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Duncan’s blog: transforming the education and training of pharmacists

17 December 2020

Preparing future pharmacists for a greater role in providing clinical care to patients 

Over the past year, we have seen pharmacy professionals adapting their professional practice to provide patient care in a wide range of new circumstances, including being involved in public health programmes in new ways. I feel that it’s shown both the healthcare sector and patients and the public just how capable, flexible and adaptable pharmacy can be.

At the same time, following on from a major consultation we held in 2019, we have been working with key stakeholders to take forward major changes to the initial education and training of pharmacists.  These changes will enable pharmacists to play a much greater role in providing clinical care to patients and the public from their first day on the register – the value of which has been so recently demonstrated.

A key step in implementing these reforms is the approval last week by our governing Council of new standards for initial education and training of pharmacists

The new standards introduce a number of important changes to ensure pharmacists are equipped for their future roles. They incorporate the skills, knowledge and attributes for prescribing, to enable pharmacists to prescribe independently from the point of registration.

They also emphasise the application of science in clinical practice as well as key skills needed for current and future roles, including professional judgement, management of risk, diagnostic and consultation skills. These are all key capabilities pharmacists will need to meet the demands of providing care, both now and in the future.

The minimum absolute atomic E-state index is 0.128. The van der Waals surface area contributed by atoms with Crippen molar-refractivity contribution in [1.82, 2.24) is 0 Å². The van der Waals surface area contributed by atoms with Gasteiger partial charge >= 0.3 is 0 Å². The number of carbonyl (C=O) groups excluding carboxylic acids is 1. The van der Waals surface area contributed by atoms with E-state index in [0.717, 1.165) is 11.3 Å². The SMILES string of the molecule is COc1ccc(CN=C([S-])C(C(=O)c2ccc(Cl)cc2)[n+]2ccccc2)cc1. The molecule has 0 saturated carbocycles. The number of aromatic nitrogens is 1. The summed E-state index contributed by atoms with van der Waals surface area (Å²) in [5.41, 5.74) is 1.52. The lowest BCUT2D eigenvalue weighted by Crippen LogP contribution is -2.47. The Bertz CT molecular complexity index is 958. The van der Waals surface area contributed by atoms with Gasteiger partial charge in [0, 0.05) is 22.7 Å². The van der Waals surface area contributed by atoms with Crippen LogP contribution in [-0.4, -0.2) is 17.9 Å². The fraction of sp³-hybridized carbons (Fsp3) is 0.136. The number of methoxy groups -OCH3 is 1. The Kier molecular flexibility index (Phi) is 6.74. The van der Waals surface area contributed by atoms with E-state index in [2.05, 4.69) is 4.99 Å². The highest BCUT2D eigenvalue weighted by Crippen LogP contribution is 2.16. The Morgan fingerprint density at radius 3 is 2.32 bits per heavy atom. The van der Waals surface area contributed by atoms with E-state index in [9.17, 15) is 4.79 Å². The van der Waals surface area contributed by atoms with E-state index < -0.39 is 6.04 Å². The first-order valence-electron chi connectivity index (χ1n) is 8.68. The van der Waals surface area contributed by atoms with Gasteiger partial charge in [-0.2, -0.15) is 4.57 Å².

The standards also set out requirements for organisations providing initial education and training and make the fifth year of initial education and training a foundation training year with strengthened supervision and support.

Overall, the standards have a greater emphasis on equality, diversity and inclusion to combat discrimination and address health inequalities.

When implemented, these standards will mean that universities, employers and statutory education bodies will also be working together in new ways to give student pharmacists more clinical experience and provide enhanced support and quality assurance across all five years of education and training.

We will continue to work very closely with all key stakeholders to implement these significant changes and we’ll start by developing a transition plan for implementing the standards in stages over the coming years.

We know implementing these reforms won’t be easy, and full implementation will take several years, but successfully delivering these reforms together will bring long-term benefits for the health service and patients and will help to meet the ambitions of governments and the NHS in each country across the UK.